Dashiell Hammett’s The Maltese Falcon as World Literature: Global Circuits of Translation, Money, and Exchange

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Abstract

This essay argues for Dashiell Hammett’s The Maltese Falcon as an example of world literature, following Damrosch’s foundational definition. It considers how The Maltese Falcon circulates in translation and how shifting relationship between “source” and “receiving” cultures continually remakes the novel and unpicks straightforward understandings of ownership. As such, the essay explores the implications of issues arising from two “English to French” translations of the novel to think about another facet of circulation and another form of exchange: the complicated equivalence between commodities, money and gold thematized by Hammett and the consequent uncertainties facing the global economy.
LanguageEnglish
JournalModern Fiction Studies
Publication statusAccepted - 22 May 2019

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French Translation
Global Economy
Uncertainty
Ownership
Equivalence
Remake
World Literature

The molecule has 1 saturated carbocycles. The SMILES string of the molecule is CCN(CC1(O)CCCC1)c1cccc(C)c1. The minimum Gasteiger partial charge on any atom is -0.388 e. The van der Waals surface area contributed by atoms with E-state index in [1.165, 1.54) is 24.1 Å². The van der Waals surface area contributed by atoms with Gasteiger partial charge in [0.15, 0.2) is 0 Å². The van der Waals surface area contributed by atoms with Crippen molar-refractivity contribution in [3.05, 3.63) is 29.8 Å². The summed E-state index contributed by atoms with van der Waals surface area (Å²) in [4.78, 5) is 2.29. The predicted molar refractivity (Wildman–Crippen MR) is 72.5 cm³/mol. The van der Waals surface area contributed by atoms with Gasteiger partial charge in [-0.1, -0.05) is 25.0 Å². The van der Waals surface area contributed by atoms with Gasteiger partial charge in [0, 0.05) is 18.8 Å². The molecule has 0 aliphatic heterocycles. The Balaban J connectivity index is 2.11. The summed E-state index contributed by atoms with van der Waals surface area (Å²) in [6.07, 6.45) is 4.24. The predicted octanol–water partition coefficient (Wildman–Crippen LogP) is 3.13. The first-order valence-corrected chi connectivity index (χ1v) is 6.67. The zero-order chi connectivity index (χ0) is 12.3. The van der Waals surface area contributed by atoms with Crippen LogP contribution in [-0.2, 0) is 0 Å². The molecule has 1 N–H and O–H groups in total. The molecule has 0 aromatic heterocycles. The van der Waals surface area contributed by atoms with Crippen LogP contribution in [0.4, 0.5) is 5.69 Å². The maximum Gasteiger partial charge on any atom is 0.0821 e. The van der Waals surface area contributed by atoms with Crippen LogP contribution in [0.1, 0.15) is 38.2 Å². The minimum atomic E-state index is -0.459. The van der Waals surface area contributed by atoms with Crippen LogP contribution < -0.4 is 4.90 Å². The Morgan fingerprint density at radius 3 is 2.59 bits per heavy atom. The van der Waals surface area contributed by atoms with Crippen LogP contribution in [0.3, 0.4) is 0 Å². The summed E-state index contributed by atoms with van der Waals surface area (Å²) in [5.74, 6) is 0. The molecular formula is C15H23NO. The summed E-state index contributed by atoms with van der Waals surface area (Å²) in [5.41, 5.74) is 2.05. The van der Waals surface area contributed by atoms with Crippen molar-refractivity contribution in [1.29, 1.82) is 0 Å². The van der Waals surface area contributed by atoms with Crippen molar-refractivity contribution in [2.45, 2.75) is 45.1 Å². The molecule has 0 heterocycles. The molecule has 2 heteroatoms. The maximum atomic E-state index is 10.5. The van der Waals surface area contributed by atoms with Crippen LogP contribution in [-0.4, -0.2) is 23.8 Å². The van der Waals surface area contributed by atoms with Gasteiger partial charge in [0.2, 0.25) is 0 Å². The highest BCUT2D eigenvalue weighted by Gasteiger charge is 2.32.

Commodities

Cite this

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title = "Dashiell Hammett’s The Maltese Falcon as World Literature: Global Circuits of Translation, Money, and Exchange",
abstract = "This essay argues for Dashiell Hammett’s The Maltese Falcon as an example of world literature, following Damrosch’s foundational definition. It considers how The Maltese Falcon circulates in translation and how shifting relationship between “source” and “receiving” cultures continually remakes the novel and unpicks straightforward understandings of ownership. As such, the essay explores the implications of issues arising from two “English to French” translations of the novel to think about another facet of circulation and another form of exchange: the complicated equivalence between commodities, money and gold thematized by Hammett and the consequent uncertainties facing the global economy.",
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AB - This essay argues for Dashiell Hammett’s The Maltese Falcon as an example of world literature, following Damrosch’s foundational definition. It considers how The Maltese Falcon circulates in translation and how shifting relationship between “source” and “receiving” cultures continually remakes the novel and unpicks straightforward understandings of ownership. As such, the essay explores the implications of issues arising from two “English to French” translations of the novel to think about another facet of circulation and another form of exchange: the complicated equivalence between commodities, money and gold thematized by Hammett and the consequent uncertainties facing the global economy.

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